My parents tried to integrate us into a Polish community. I was eight or nine then and my brother, Donny three years younger. Every Saturday morning we would trudge to Mrs. Olyshinski’s house where the children from the Polish community gathered to play. Mrs Olyshinski wore a Polish flag colored apron.
Her blonde hair was curled tightly around her pretty, soft face. If I close my eyes now and think of her an image of Robert Doisneau’s famous kiss by the hotel de ville comes into mind.
I don’t know why this is so. I never saw Mrs. Olyshinski’s husband and less her in a passionate kiss but that’s how I remember her. A Polish war bride. Mrs. Olyshinski was both beautiful and kind. She offered me cookies and gently encouraged me to mingle with the other children.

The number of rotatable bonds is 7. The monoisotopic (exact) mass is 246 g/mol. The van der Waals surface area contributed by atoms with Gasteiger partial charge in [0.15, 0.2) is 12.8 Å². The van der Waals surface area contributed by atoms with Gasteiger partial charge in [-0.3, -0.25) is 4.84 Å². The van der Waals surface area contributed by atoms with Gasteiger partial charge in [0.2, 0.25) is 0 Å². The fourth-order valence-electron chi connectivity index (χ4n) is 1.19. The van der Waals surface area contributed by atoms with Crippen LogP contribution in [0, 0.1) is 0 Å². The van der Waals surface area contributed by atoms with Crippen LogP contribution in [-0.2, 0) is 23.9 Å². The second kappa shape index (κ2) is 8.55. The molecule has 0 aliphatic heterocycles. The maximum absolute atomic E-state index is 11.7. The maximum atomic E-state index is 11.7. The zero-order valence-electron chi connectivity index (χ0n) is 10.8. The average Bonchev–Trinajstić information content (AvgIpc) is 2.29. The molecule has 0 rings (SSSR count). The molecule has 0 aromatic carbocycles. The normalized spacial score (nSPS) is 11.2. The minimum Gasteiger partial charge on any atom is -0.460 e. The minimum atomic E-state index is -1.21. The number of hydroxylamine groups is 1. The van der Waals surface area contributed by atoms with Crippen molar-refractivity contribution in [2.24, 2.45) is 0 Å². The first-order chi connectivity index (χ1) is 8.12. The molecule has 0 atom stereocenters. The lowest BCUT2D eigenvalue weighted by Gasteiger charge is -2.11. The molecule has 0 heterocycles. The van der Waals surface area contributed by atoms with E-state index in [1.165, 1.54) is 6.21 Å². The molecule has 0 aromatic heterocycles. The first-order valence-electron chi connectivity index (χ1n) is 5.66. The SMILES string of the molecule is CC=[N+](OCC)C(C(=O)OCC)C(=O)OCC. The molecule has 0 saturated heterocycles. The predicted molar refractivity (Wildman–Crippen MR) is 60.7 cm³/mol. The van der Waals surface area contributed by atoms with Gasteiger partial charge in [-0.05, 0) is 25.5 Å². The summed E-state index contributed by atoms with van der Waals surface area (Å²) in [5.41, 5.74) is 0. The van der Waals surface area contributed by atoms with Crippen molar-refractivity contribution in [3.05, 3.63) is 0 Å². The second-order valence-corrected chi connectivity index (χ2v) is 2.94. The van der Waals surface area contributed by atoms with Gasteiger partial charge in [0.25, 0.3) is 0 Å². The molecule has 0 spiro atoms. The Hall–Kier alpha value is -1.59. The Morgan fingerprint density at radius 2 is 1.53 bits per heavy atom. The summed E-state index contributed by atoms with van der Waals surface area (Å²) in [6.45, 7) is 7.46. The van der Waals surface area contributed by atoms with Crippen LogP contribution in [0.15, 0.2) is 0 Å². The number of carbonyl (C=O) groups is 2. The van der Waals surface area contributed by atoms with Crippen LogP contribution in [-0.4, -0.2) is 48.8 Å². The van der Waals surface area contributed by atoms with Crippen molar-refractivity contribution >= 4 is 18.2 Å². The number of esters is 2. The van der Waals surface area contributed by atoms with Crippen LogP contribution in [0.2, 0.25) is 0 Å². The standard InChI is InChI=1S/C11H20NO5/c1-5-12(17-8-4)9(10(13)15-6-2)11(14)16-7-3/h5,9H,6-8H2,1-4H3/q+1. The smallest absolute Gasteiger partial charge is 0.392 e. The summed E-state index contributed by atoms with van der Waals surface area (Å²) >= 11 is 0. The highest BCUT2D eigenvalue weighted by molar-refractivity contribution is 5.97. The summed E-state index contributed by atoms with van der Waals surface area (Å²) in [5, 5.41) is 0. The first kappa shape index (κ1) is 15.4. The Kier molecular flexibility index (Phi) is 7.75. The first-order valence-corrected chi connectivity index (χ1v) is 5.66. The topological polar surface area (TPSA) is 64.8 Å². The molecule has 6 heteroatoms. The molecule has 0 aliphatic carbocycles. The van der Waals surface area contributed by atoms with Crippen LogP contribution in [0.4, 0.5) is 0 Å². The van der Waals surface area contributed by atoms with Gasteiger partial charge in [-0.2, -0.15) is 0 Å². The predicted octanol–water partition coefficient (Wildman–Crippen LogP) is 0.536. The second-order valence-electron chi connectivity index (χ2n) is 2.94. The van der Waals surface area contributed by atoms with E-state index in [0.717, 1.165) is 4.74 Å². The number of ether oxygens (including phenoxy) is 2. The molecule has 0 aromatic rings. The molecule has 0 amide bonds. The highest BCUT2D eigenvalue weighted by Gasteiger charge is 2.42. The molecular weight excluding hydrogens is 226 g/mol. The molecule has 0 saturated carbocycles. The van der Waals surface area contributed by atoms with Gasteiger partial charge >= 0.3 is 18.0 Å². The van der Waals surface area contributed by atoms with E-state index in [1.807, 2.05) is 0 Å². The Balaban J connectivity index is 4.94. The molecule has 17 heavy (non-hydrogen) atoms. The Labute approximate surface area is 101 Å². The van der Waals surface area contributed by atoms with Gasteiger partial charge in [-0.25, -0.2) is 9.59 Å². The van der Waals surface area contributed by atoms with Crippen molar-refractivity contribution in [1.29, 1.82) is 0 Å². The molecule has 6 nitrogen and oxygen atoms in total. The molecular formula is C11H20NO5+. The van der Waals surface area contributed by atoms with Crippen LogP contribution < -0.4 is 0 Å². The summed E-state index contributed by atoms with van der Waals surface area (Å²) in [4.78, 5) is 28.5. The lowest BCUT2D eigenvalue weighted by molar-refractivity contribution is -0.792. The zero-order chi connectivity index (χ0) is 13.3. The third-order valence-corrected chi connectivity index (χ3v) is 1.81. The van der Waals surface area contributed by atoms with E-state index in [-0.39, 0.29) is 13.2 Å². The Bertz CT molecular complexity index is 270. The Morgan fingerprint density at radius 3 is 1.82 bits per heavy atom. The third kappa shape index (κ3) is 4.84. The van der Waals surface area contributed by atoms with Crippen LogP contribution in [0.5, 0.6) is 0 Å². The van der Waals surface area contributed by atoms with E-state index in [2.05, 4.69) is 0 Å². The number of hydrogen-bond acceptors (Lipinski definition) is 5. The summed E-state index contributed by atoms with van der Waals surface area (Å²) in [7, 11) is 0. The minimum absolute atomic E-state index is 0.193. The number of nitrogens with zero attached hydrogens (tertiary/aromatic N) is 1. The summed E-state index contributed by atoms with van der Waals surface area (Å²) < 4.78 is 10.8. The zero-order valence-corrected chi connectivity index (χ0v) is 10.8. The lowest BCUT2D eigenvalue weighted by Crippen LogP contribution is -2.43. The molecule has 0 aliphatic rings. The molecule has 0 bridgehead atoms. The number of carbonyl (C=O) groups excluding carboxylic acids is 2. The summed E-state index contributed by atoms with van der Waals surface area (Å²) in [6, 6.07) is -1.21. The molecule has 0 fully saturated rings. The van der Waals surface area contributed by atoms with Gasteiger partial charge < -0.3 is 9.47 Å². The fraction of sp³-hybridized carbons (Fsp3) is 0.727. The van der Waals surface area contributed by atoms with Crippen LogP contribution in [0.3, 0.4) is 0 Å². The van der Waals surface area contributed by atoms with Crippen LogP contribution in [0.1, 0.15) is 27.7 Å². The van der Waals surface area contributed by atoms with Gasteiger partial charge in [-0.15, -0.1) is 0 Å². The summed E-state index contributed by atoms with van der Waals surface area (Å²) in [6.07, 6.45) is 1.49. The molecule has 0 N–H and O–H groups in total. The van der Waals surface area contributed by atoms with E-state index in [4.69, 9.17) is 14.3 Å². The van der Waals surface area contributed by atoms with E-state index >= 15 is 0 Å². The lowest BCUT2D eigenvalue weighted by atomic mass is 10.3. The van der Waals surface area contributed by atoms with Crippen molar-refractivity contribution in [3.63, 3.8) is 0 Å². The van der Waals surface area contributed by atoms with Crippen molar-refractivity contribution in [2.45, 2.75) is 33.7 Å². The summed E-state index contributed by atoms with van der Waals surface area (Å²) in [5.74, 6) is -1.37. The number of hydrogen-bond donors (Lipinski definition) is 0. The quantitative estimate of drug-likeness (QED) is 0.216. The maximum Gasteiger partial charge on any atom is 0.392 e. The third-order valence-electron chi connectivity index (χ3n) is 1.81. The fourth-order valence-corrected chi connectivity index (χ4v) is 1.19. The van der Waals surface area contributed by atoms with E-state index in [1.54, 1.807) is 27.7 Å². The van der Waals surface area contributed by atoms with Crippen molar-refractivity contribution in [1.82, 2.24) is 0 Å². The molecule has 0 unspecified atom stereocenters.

Except for a vague memory of my jumping I remember nothing of the games played. All the children spoke Polish and I didn’t understand a word. That I didn’t speak nor understand Polish made me even shy-er than I already was. I must have complained enough that my parents finally decided that I didn’t have to go there anymore although that brief experience of travelling through foreign territory changed me. It was the beginning of my lifelong search to belong.